MVS Technology: How Birla Cellulose helped Optimize the Yarn Spinning in India

By Admin | 16 June, 2023

How Birla Cellulose helped Optimize

The Indian textile industry contributes more than two per cent of India's total GDP, employing 4.5 crore people and generating a revenue of $150.5 billion. Yarn spinning is a crucial stage in the textile manufacturing process, and its cost-effectiveness plays a vital role in the industry's overall profitability. Birla Cellulose, the pulp and fibre business of the Aditya Birla Group, is the biggest viscose producer in India with a core focus on sustainability & innovation. In addition to sustained investments in developing varied viscose fibres & blends, they are actively involved in partnering with the textile value chain for technical development & business development. One such success story is their quest to improve the efficiency of machinery employed in spinning mills.

Vortex spinning or MVS is the newest air jet spinning method that creates a vortex of highly rotating air flow using multiple air nozzles to form a yarn with properties similar to ring spun yarn. This technology has emerged as a game-changer in the Indian yarn spinning industry, offering a highly efficient and cost-effective method of converting fibre to yarn. The MVS technology's techno-economic viability has made it the preferred spinning system, especially for Viscose Staple Fibre (VSF) yarn, that's increasingly seen as a superior alternative to traditional fibres. MVS adoption in India, is fast growing with 616 currently installed machines and a 10-year CAGR of 25%. 83% of the machines are dedicated to viscose, with an output of 700 Tons Per Day (TPD).

However, the textile market is majorly dominated by traditional fibres and Birla Cellulose recognized the need to identify and address the challenges faced by MVS based mills to stay competitive on costs & productivity.

Challenge 1: Production of soft-waste

One of the significant challenges faced by MVS spinning mills is the production of soft waste, which is a by-product of the spinning process. Soft waste refers to fibre that cannot be reused in the spinning process and is sold outside at a much lower price than yarn. To address this challenge, Birla Cellulose conducted multiple trials with differing MVS feed ratio from 0.98 to 0.99-1.005 and establishing benchmark levels for optimal outputs. This combined with training the staff on work practices helped reduce the waste up to 44%.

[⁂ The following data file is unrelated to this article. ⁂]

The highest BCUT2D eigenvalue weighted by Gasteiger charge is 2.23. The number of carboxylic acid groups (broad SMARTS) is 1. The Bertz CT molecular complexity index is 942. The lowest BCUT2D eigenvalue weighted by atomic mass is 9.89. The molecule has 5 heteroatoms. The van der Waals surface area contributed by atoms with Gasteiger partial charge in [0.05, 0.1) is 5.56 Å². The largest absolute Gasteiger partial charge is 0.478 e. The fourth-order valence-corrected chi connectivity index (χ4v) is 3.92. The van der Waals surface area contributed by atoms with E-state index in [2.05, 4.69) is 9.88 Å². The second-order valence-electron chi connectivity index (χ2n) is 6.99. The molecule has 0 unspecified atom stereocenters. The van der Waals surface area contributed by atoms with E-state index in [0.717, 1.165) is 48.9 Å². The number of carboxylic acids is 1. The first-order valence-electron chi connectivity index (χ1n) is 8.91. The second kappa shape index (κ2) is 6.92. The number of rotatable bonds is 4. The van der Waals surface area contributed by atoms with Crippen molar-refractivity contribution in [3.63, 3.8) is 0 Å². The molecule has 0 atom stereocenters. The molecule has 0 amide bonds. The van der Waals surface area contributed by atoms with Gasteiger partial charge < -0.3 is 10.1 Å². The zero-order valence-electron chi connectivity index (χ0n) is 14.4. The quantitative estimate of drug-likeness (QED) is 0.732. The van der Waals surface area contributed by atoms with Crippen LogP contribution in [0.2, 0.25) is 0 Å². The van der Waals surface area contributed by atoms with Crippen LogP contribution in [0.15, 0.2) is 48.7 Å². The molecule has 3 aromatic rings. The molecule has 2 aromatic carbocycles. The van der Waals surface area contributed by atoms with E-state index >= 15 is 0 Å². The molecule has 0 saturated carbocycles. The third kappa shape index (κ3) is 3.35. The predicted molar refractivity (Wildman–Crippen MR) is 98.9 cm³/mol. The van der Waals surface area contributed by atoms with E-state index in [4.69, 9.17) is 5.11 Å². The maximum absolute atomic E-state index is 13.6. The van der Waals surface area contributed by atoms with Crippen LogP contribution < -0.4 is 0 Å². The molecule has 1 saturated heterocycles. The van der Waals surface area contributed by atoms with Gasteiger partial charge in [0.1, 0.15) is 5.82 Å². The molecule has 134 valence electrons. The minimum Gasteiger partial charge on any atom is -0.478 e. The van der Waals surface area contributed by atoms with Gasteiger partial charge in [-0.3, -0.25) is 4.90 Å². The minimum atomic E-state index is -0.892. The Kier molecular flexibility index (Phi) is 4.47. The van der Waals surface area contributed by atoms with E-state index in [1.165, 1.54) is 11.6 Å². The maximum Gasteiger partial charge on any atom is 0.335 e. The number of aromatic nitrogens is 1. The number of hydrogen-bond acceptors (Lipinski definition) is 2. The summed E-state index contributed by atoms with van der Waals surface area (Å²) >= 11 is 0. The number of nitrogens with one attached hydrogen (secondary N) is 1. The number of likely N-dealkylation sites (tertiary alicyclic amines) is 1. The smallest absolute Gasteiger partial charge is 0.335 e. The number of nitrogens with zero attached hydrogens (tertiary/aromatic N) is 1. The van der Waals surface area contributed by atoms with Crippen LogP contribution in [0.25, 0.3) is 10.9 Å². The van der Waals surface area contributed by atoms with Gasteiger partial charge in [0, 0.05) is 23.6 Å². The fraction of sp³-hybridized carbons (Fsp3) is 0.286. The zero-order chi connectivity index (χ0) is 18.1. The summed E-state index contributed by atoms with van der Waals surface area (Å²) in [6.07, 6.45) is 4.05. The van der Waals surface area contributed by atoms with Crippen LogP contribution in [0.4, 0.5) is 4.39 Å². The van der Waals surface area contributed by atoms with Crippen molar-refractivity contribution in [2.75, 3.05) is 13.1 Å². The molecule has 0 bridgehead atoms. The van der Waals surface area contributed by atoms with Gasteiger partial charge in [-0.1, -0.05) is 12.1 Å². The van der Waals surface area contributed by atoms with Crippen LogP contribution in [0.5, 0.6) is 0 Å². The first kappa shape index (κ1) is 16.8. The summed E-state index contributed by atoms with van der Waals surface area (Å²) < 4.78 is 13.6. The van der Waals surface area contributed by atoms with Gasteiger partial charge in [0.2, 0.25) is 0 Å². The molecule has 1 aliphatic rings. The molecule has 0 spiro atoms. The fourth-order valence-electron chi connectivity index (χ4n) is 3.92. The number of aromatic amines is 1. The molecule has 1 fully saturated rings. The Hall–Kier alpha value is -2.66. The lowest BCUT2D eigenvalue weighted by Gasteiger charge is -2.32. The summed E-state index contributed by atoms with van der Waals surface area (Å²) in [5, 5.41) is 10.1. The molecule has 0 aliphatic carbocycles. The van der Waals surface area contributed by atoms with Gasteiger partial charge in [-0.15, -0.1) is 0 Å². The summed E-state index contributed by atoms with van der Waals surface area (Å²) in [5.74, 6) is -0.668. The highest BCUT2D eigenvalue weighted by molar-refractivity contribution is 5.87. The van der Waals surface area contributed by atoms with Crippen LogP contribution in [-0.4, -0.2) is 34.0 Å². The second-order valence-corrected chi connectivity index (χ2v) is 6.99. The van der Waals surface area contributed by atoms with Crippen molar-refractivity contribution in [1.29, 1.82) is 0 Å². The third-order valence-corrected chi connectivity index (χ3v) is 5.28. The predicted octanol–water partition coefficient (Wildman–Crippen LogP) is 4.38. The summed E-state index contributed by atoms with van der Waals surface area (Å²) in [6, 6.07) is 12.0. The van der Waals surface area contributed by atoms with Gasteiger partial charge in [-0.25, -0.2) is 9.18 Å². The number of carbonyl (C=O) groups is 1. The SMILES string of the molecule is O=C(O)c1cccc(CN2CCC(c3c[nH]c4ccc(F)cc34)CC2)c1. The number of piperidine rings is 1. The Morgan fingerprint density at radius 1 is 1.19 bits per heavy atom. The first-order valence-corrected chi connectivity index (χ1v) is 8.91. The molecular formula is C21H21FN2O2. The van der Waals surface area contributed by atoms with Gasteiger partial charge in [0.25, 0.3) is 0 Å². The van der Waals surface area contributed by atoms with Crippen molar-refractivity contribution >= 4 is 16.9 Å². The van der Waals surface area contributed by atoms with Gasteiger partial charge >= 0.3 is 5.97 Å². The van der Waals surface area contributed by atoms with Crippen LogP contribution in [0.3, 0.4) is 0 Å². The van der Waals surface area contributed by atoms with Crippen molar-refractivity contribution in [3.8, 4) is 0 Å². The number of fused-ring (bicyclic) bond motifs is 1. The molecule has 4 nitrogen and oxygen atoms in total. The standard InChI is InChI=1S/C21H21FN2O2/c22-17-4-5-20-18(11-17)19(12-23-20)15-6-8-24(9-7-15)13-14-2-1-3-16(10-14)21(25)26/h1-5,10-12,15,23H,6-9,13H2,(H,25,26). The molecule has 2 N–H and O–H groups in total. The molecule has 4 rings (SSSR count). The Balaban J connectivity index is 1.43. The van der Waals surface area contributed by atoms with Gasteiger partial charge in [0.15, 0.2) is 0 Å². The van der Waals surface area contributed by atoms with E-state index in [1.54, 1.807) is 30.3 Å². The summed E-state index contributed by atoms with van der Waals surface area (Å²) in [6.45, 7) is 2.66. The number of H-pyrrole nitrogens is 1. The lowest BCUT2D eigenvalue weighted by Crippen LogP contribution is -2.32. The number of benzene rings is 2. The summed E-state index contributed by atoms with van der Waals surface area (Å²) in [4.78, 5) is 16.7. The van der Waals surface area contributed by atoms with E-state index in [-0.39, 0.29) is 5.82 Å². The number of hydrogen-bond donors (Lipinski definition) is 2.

Challenge 2: Idle Spindle time

Lower productivity is another area where MVS spinning mills face significant challenges. The spindle idle time was found to be higher, resulting in lower production than the benchmark. By conducting trainings with standard operating procedures, event charts, and training to floor-level operators, the Birla Cellulose team helped significantly reduce the spindle idle time. This resulted in increasing the average productivity by up to 4%

Challenge 3: Power consumption:

Another key challenge faced by the MVS spinning process is the high power consumption and its cost. Power consumption, accounts for 35%-45% of the total production cost from fibre to yarn. The solution was found in reducing the MVS waste suction blower motor speed, resulting in arresting suction leakage, reducing twisting pressure, and compressor output pressure. This reduction led to a reduction in power consumption by up to 20%.

Costs savings at mills

*The above figures are based on actual studies and measures implemented for the respective customers. The output will vary depending on the operating environment for each machine and cannot be held as overall results.
**All Savings are in INR Lacs per annum.

These improvements were achieved with Birla Cellulose's consistent efforts and a strong intent from partners to enhance the productivity. Birla Cellulose, as a responsible fibre manufacturer, is engaged in multiple such efforts across the textile value chain and hopes to create many such success stories.

To know more visit: